Fish Passage Program Restores Habitat in Alaska
This year the U.S. Fish and Wildlife Service?s National Fish Passage Program provided nearly $8.3 million to remove or bypass more than 168 barriers to fish passage. Along with nearly $18 million in partnership funds, the Fish Passage Program will help reopen 1,716 miles of streams and rivers and 9,471 acres to improve habitats for recreational fish and imperiled aquatic species.
While many waterways in Alaska don?t face the level of fish-passage challenges common in more intensively developed areas of the United States, the National Fish Passage Program continues to open new habitat to valuable fish species here, as well.
An upcoming project supported by the Program will involve the removal of a culvert on Little Campbell Creek in Anchorage, Alaska. Little Campbell Creek is an important tributary to Campbell Creek, providing areas of quality resident and anadromous fish-rearing habitat. A 400-foot section of the South Fork of Little Campbell Creek currently flows through an undersized culvert under the D&S Concrete property, restricting the passage of fish and reducing habitat quantity and quality. $107,143 in Service funding and $1,280,000 in partner funds will support this project, which will ?daylight? the creek by removing the underground pipe and constructing a new stream channel and floodplain, thus restoring access to valuable fish habitat in this urban trout and salmon stream.
Other funded projects in Alaska include:
- Emmonak Slough Culvert Replacement, Yukon Delta, Alaska: The project will use $142,857 in Service funding and $304,000 in partner funds to restore passage on Emmonak Slough. This slough system provides protective and rearing habitat between rich feeding grounds of the Bering Sea and in the Yukon River. The project will reopen 10 miles this of historic rearing habitat for Chinook, coho, chum, sockeye, pink salmon and whitefish.
- Fish Passage restoration on Wasilla Creek Tributary at Crabb Circle, Mat-Su Basin, Alaska: This project will make use of $21,429 in Service funding and $45,000 in matching funds to remove a perched culvert on a tributary of Wasilla Creek in order to restore juvenile salmon?s access to important wetland rearing-complexes that surround the stream channel. This will provide unrestricted fish passage into one mile of important rearing habitat along Wasilla Creek, providing significant habitat for salmon, rainbow trout, and Dolly Varden. Wasilla Creek is known for its runs of coho and chinook salmon.
- Chena Slough Fish Passage Restoration at Nordale Road in Fairbanks, Alaska: Some $142,857 in Service funding and $362,000 in partner funding will be used to remove a barrier and restore access to more than two miles of stream habitat for grayling, multiple species of whitefish, and other fish species.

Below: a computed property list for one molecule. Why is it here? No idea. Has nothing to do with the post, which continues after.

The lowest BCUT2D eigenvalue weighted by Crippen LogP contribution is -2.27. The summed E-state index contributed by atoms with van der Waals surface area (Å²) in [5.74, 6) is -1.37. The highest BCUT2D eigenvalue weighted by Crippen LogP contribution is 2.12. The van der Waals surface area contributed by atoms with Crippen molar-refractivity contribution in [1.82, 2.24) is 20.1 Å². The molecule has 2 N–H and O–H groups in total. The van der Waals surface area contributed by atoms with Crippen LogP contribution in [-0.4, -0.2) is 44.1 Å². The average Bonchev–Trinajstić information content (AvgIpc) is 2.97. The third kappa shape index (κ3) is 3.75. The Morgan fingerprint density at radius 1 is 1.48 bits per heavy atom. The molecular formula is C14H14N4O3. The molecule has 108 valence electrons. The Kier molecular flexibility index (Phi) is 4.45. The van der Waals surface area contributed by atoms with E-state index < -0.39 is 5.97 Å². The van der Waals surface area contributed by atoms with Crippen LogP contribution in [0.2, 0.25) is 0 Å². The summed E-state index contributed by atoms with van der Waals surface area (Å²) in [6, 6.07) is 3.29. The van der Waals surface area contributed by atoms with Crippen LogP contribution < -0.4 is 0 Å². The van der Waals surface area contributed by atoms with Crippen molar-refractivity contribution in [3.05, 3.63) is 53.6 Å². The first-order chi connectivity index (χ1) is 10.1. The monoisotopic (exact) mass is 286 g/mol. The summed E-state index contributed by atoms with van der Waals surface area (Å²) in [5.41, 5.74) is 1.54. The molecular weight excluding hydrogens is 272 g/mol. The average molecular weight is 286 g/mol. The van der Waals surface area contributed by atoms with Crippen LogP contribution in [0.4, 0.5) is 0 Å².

- Two Moose Creek on the Kenai Peninsula, Alaska: Supported by $42,857 in Service funding, the project sill restore access to nine miles of stream habitat for steelhead, Coho and sockeye salmon.
The widespread challenges to fish passage have resulted from the construction of millions of culverts, dikes, water diversions, dams and other artificial barriers that impound and redirect water for irrigation, flood control, electricity, drinking water, and transportation ? all changing natural features of rivers and streams. As the Service?s understanding of the response of fisheries to these barriers has grown, efforts have begun to reverse the negative impacts they?ve had on our fish and environment. The Fish Passage Program uses a voluntary, non-regulatory approach to work with municipal, state, tribal and federal agencies, as well as non-governmental agencies to reopen and improve aquatic habitats in the nation?s streams and rivers. The program provides funding and technical expertise to partners to remove or bypass dams and other obstructions and replace or improve culverts under roads or railroad tracks ? all to allow fish to swim through. The goal of the program is to restore native fish and other aquatic species to self-sustaining levels by reconnecting habitat that has been fragmented by barriers.
Since its inception in 1999, the National Fish Passage Program has removed or bypassed 655 such barriers, restoring access to almost 10,612 miles of river and 51,361 acres of wetlands. The Program has also been able to leverage an average of three dollars for every project dollar spent through its partners.
Click here for a complete list of funded 2008 projects:
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The mission of the U.S. Fish and Wildlife Service is working with others to conserve, protect and enhance fish, wildlife, plants and their habitats for the continuing benefit of the American people. We are both a leader and trusted partner in fish and wildlife conservation, known for our scientific excellence, stewardship of lands and natural resources, dedicated professionals and commitment to public service. For more information on our work and the people who make it happen, visit www.fws.gov.